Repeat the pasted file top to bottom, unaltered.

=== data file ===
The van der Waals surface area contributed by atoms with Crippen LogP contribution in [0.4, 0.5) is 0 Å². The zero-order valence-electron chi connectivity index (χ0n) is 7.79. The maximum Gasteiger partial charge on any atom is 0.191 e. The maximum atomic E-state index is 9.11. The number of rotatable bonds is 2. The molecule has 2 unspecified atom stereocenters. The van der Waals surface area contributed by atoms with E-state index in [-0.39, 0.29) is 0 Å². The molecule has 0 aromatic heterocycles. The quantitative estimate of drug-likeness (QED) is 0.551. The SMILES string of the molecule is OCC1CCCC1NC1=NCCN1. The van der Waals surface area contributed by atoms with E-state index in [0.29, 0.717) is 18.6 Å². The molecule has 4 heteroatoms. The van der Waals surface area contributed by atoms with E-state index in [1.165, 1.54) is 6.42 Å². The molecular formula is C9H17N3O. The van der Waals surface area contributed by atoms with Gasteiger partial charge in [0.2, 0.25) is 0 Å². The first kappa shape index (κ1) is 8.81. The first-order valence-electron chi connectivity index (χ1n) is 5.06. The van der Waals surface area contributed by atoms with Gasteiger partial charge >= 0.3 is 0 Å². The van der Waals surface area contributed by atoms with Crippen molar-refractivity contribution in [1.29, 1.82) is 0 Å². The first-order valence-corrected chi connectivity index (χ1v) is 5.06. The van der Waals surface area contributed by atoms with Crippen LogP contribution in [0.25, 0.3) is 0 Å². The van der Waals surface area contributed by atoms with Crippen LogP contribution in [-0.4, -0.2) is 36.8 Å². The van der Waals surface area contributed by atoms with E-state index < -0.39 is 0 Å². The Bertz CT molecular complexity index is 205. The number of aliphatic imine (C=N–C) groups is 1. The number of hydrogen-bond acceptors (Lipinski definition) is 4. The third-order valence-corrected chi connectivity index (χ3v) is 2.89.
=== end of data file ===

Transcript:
The van der Waals surface area contributed by atoms with Crippen LogP contribution in [0.4, 0.5) is 0 Å². The zero-order valence-electron chi connectivity index (χ0n) is 7.79. The maximum Gasteiger partial charge on any atom is 0.191 e. The maximum atomic E-state index is 9.11. The number of rotatable bonds is 2. The molecule has 2 unspecified atom stereocenters. The van der Waals surface area contributed by atoms with E-state index in [-0.39, 0.29) is 0 Å². The molecule has 0 aromatic heterocycles. The quantitative estimate of drug-likeness (QED) is 0.551. The SMILES string of the molecule is OCC1CCCC1NC1=NCCN1. The van der Waals surface area contributed by atoms with E-state index in [0.29, 0.717) is 18.6 Å². The molecule has 4 heteroatoms. The van der Waals surface area contributed by atoms with E-state index in [1.165, 1.54) is 6.42 Å². The molecular formula is C9H17N3O. The van der Waals surface area contributed by atoms with Gasteiger partial charge in [0.2, 0.25) is 0 Å². The first kappa shape index (κ1) is 8.81. The first-order valence-electron chi connectivity index (χ1n) is 5.06. The van der Waals surface area contributed by atoms with Gasteiger partial charge >= 0.3 is 0 Å². The van der Waals surface area contributed by atoms with Crippen molar-refractivity contribution in [1.29, 1.82) is 0 Å². The first-order valence-corrected chi connectivity index (χ1v) is 5.06. The van der Waals surface area contributed by atoms with Crippen LogP contribution in [0.25, 0.3) is 0 Å². The van der Waals surface area contributed by atoms with Crippen LogP contribution in [-0.4, -0.2) is 36.8 Å². The van der Waals surface area contributed by atoms with E-state index < -0.39 is 0 Å². The Bertz CT molecular complexity index is 205. The number of aliphatic imine (C=N–C) groups is 1. The number of hydrogen-bond acceptors (Lipinski definition) is 4. The third-order valence-corrected chi connectivity index (χ3v) is 2.89.